WHERE: Lucky Strike building at 2700 East Cary Street in Shockoe Bottom.
DEDICATED: November 6, 2010. (September 10, 1983 at The Diamond)
DESCRIPTION: This fiberglass and resin composition resembles a giant Indian brave peering out over a parapet. The statue measures 25 feet by 13 feet by 9 feet and weighs 2,400 pounds. It now overlooks the James River in the area near Great Shiplock Park.
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The statue had been a mainstay at The Diamond during much of the Richmond Braves time at the baseball stadium, on loan from the artist. When the Braves moved out of town, the idea of a tribute to Native Americans at the stadium diminished, prompting the need to find a new home for Connecticut.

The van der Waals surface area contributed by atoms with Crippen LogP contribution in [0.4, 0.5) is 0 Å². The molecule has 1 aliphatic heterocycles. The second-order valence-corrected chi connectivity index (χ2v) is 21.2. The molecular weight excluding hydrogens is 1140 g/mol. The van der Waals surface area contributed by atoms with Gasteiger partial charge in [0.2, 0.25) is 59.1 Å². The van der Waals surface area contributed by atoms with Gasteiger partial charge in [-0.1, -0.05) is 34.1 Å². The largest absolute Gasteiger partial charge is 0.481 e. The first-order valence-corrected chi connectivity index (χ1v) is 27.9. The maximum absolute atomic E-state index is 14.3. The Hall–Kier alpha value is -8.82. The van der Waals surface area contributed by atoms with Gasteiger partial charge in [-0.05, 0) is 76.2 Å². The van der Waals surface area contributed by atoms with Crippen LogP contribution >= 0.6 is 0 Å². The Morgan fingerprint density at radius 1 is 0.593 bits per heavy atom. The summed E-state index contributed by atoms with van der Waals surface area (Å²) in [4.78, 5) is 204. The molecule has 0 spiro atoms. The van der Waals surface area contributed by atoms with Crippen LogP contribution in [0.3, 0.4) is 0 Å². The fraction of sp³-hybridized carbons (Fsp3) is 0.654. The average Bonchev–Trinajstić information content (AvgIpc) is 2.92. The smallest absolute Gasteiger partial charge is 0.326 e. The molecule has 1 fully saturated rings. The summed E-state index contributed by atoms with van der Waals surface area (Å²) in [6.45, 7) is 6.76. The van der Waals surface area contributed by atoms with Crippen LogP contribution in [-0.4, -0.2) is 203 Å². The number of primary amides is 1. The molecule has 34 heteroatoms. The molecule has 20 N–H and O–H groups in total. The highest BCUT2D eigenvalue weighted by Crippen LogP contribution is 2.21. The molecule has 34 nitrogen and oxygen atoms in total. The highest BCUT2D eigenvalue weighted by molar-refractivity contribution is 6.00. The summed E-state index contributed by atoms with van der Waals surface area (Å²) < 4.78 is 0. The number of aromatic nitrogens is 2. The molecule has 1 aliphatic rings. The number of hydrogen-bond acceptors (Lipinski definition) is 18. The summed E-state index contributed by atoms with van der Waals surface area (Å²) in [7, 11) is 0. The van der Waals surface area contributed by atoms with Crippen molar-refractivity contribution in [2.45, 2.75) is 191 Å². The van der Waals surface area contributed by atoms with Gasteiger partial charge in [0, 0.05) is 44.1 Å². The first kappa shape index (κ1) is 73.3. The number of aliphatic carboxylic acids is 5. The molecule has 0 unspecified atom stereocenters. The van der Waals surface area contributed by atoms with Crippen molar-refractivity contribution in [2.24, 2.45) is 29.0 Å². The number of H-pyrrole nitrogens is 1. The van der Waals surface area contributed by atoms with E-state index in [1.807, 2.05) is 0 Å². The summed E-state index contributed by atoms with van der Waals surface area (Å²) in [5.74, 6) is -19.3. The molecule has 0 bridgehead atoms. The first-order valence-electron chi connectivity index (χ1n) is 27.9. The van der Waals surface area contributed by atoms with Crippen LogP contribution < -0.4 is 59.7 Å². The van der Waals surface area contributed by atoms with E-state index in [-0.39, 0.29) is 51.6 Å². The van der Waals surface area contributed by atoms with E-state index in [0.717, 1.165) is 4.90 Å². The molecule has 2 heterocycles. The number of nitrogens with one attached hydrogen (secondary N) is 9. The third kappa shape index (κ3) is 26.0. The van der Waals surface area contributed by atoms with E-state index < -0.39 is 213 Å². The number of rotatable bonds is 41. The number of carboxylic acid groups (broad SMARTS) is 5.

The Lucky Strike building was one of three finalists for the 25-year-old statue, including Powhatan and Henrico high schools, in that order. The board said that the Lucky Strike location provided the sculpture with the most visibility to the public.
In a news release from Odell Associates, “Connecticut,” from the Native American word Quinnehtukqut, translates “beside the long tidal river.” Sculptor Paul DiPasquale chose this name because of his original intention to unveil this monumental tribal tribute in Washington, D.C., along the tidal Potomac River.
With the selection of Lucky Strike @ Power Plant as Connecticut’s home, the Indian finally rests as intended, beside the long tidal river — the James River. The Power Plant @ Lucky Strike is a joint venture between Mac Partners and Odell Associates. This historic landmark recognized in 2009 by the American Institute of Architects and Greater Richmond Area Commercial Real Estate as an Award winning Historical Adaptive Re-Use project.